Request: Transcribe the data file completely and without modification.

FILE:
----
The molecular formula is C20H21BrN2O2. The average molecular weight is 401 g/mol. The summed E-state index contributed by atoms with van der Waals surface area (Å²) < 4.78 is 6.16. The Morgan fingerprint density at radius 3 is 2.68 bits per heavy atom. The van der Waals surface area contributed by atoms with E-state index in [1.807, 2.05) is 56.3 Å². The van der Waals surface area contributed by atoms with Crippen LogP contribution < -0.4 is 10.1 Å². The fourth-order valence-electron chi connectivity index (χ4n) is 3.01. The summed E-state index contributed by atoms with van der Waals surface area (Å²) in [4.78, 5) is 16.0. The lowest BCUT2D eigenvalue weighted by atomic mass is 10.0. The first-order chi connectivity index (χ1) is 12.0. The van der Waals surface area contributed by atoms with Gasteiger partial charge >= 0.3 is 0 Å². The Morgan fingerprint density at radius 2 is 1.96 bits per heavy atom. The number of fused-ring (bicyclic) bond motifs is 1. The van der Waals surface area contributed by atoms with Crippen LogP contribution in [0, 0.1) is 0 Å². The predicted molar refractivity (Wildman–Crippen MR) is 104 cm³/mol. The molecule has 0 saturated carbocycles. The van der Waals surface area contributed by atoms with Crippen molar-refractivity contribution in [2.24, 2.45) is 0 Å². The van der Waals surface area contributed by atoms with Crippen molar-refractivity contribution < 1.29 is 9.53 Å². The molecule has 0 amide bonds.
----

The molecular formula is C20H21BrN2O2. The average molecular weight is 401 g/mol. The summed E-state index contributed by atoms with van der Waals surface area (Å²) < 4.78 is 6.16. The Morgan fingerprint density at radius 3 is 2.68 bits per heavy atom. The van der Waals surface area contributed by atoms with E-state index in [1.807, 2.05) is 56.3 Å². The van der Waals surface area contributed by atoms with Crippen LogP contribution < -0.4 is 10.1 Å². The fourth-order valence-electron chi connectivity index (χ4n) is 3.01. The summed E-state index contributed by atoms with van der Waals surface area (Å²) in [4.78, 5) is 16.0. The lowest BCUT2D eigenvalue weighted by atomic mass is 10.0. The first-order chi connectivity index (χ1) is 12.0. The van der Waals surface area contributed by atoms with Gasteiger partial charge >= 0.3 is 0 Å². The Morgan fingerprint density at radius 2 is 1.96 bits per heavy atom. The number of fused-ring (bicyclic) bond motifs is 1. The van der Waals surface area contributed by atoms with Crippen LogP contribution in [0, 0.1) is 0 Å². The predicted molar refractivity (Wildman–Crippen MR) is 104 cm³/mol. The molecule has 0 saturated carbocycles. The van der Waals surface area contributed by atoms with Crippen molar-refractivity contribution in [2.24, 2.45) is 0 Å². The van der Waals surface area contributed by atoms with Crippen molar-refractivity contribution < 1.29 is 9.53 Å². The molecule has 0 amide bonds.